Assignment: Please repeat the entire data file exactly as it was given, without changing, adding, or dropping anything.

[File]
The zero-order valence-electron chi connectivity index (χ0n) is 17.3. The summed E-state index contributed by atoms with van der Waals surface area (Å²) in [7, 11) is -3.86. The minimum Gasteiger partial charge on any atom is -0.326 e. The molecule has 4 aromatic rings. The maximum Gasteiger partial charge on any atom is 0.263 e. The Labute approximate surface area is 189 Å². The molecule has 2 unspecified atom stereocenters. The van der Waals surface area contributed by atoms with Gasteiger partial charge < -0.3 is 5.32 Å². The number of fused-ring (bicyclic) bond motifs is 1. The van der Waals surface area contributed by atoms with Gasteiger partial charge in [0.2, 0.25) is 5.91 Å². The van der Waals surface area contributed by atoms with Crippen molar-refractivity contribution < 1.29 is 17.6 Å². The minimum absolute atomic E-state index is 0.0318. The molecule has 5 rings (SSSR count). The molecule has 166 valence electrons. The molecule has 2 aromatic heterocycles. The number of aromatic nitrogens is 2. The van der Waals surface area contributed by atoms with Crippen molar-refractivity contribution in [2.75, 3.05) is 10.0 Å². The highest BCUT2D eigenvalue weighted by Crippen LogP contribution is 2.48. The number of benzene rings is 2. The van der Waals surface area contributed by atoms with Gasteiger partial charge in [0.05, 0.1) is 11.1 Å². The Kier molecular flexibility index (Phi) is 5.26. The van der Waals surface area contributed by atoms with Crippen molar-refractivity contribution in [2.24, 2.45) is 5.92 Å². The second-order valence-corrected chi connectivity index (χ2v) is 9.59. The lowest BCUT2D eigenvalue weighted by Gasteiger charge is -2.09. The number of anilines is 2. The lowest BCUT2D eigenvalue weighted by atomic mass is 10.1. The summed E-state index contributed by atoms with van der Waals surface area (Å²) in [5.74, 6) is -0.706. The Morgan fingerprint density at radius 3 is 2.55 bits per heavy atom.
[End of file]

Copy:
The zero-order valence-electron chi connectivity index (χ0n) is 17.3. The summed E-state index contributed by atoms with van der Waals surface area (Å²) in [7, 11) is -3.86. The minimum Gasteiger partial charge on any atom is -0.326 e. The molecule has 4 aromatic rings. The maximum Gasteiger partial charge on any atom is 0.263 e. The Labute approximate surface area is 189 Å². The molecule has 2 unspecified atom stereocenters. The van der Waals surface area contributed by atoms with Gasteiger partial charge < -0.3 is 5.32 Å². The number of fused-ring (bicyclic) bond motifs is 1. The van der Waals surface area contributed by atoms with Gasteiger partial charge in [0.2, 0.25) is 5.91 Å². The van der Waals surface area contributed by atoms with Crippen molar-refractivity contribution < 1.29 is 17.6 Å². The minimum absolute atomic E-state index is 0.0318. The molecule has 5 rings (SSSR count). The molecule has 166 valence electrons. The molecule has 2 aromatic heterocycles. The number of aromatic nitrogens is 2. The van der Waals surface area contributed by atoms with Crippen molar-refractivity contribution in [2.75, 3.05) is 10.0 Å². The highest BCUT2D eigenvalue weighted by Crippen LogP contribution is 2.48. The number of benzene rings is 2. The van der Waals surface area contributed by atoms with Gasteiger partial charge in [0.05, 0.1) is 11.1 Å². The Kier molecular flexibility index (Phi) is 5.26. The van der Waals surface area contributed by atoms with Crippen molar-refractivity contribution in [2.24, 2.45) is 5.92 Å². The second-order valence-corrected chi connectivity index (χ2v) is 9.59. The lowest BCUT2D eigenvalue weighted by Gasteiger charge is -2.09. The number of anilines is 2. The lowest BCUT2D eigenvalue weighted by atomic mass is 10.1. The summed E-state index contributed by atoms with van der Waals surface area (Å²) in [5.74, 6) is -0.706. The Morgan fingerprint density at radius 3 is 2.55 bits per heavy atom.